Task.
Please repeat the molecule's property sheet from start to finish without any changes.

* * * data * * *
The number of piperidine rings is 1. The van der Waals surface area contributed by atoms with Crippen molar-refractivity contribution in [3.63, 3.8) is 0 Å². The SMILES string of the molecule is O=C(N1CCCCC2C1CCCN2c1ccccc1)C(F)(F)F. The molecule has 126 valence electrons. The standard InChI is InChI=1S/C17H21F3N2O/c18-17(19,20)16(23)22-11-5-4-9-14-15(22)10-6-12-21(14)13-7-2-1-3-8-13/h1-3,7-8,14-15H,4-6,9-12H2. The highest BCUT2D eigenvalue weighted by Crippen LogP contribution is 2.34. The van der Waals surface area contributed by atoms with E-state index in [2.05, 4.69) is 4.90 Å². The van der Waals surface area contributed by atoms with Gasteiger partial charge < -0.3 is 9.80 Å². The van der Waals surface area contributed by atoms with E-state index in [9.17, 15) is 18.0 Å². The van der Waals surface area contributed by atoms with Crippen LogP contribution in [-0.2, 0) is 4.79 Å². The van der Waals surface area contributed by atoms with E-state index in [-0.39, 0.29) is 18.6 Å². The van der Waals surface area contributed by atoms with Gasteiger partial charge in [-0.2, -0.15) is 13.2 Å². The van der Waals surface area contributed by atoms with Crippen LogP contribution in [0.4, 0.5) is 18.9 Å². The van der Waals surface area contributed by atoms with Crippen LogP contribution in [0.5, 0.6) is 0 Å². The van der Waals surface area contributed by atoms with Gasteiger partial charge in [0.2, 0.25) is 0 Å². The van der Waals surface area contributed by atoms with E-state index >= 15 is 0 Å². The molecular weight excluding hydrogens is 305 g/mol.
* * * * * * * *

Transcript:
The number of piperidine rings is 1. The van der Waals surface area contributed by atoms with Crippen molar-refractivity contribution in [3.63, 3.8) is 0 Å². The SMILES string of the molecule is O=C(N1CCCCC2C1CCCN2c1ccccc1)C(F)(F)F. The molecule has 126 valence electrons. The standard InChI is InChI=1S/C17H21F3N2O/c18-17(19,20)16(23)22-11-5-4-9-14-15(22)10-6-12-21(14)13-7-2-1-3-8-13/h1-3,7-8,14-15H,4-6,9-12H2. The highest BCUT2D eigenvalue weighted by Crippen LogP contribution is 2.34. The van der Waals surface area contributed by atoms with E-state index in [2.05, 4.69) is 4.90 Å². The van der Waals surface area contributed by atoms with Gasteiger partial charge < -0.3 is 9.80 Å². The van der Waals surface area contributed by atoms with E-state index in [9.17, 15) is 18.0 Å². The van der Waals surface area contributed by atoms with Crippen LogP contribution in [-0.2, 0) is 4.79 Å². The van der Waals surface area contributed by atoms with E-state index in [-0.39, 0.29) is 18.6 Å². The van der Waals surface area contributed by atoms with Gasteiger partial charge in [-0.2, -0.15) is 13.2 Å². The van der Waals surface area contributed by atoms with Crippen LogP contribution in [0.4, 0.5) is 18.9 Å². The van der Waals surface area contributed by atoms with Crippen LogP contribution in [0.5, 0.6) is 0 Å². The van der Waals surface area contributed by atoms with Gasteiger partial charge in [0.2, 0.25) is 0 Å². The van der Waals surface area contributed by atoms with E-state index >= 15 is 0 Å². The molecular weight excluding hydrogens is 305 g/mol.